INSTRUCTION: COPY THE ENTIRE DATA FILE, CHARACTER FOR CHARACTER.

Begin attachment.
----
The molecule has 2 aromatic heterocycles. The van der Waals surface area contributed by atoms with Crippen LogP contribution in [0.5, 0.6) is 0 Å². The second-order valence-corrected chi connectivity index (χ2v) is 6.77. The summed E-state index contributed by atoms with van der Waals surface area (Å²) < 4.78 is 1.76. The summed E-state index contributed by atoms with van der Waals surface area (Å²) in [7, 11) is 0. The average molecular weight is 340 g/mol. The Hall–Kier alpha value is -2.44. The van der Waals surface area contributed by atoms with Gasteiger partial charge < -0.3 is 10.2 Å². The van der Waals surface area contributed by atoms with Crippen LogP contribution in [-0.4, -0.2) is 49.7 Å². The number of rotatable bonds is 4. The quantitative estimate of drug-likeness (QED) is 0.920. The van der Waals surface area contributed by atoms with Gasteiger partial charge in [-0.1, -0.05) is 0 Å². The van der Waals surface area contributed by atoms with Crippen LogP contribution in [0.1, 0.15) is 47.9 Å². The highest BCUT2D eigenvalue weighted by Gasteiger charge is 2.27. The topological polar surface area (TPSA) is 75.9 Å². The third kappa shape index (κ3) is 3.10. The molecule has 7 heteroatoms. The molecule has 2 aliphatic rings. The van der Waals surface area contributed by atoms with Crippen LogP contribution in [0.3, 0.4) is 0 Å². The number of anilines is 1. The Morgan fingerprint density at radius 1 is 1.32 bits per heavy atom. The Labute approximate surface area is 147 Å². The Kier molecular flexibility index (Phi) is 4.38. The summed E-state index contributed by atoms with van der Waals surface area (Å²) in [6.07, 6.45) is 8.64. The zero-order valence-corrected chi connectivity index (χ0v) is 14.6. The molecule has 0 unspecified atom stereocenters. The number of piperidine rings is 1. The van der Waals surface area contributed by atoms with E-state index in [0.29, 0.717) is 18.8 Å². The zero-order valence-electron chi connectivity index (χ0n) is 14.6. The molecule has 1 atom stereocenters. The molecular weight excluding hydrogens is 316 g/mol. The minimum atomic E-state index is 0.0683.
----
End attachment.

The molecule has 2 aromatic heterocycles. The van der Waals surface area contributed by atoms with Crippen LogP contribution in [0.5, 0.6) is 0 Å². The second-order valence-corrected chi connectivity index (χ2v) is 6.77. The summed E-state index contributed by atoms with van der Waals surface area (Å²) < 4.78 is 1.76. The summed E-state index contributed by atoms with van der Waals surface area (Å²) in [7, 11) is 0. The average molecular weight is 340 g/mol. The Hall–Kier alpha value is -2.44. The van der Waals surface area contributed by atoms with Gasteiger partial charge < -0.3 is 10.2 Å². The van der Waals surface area contributed by atoms with Crippen LogP contribution in [-0.4, -0.2) is 49.7 Å². The number of rotatable bonds is 4. The quantitative estimate of drug-likeness (QED) is 0.920. The van der Waals surface area contributed by atoms with Gasteiger partial charge in [-0.1, -0.05) is 0 Å². The van der Waals surface area contributed by atoms with Crippen LogP contribution in [0.1, 0.15) is 47.9 Å². The highest BCUT2D eigenvalue weighted by Gasteiger charge is 2.27. The topological polar surface area (TPSA) is 75.9 Å². The third kappa shape index (κ3) is 3.10. The molecule has 7 heteroatoms. The molecule has 2 aliphatic rings. The van der Waals surface area contributed by atoms with Crippen LogP contribution in [0.3, 0.4) is 0 Å². The number of anilines is 1. The Morgan fingerprint density at radius 1 is 1.32 bits per heavy atom. The Labute approximate surface area is 147 Å². The Kier molecular flexibility index (Phi) is 4.38. The summed E-state index contributed by atoms with van der Waals surface area (Å²) in [6.07, 6.45) is 8.64. The zero-order valence-corrected chi connectivity index (χ0v) is 14.6. The molecule has 0 unspecified atom stereocenters. The number of piperidine rings is 1. The van der Waals surface area contributed by atoms with E-state index in [0.29, 0.717) is 18.8 Å². The zero-order valence-electron chi connectivity index (χ0n) is 14.6. The molecule has 1 atom stereocenters. The molecular weight excluding hydrogens is 316 g/mol. The minimum atomic E-state index is 0.0683.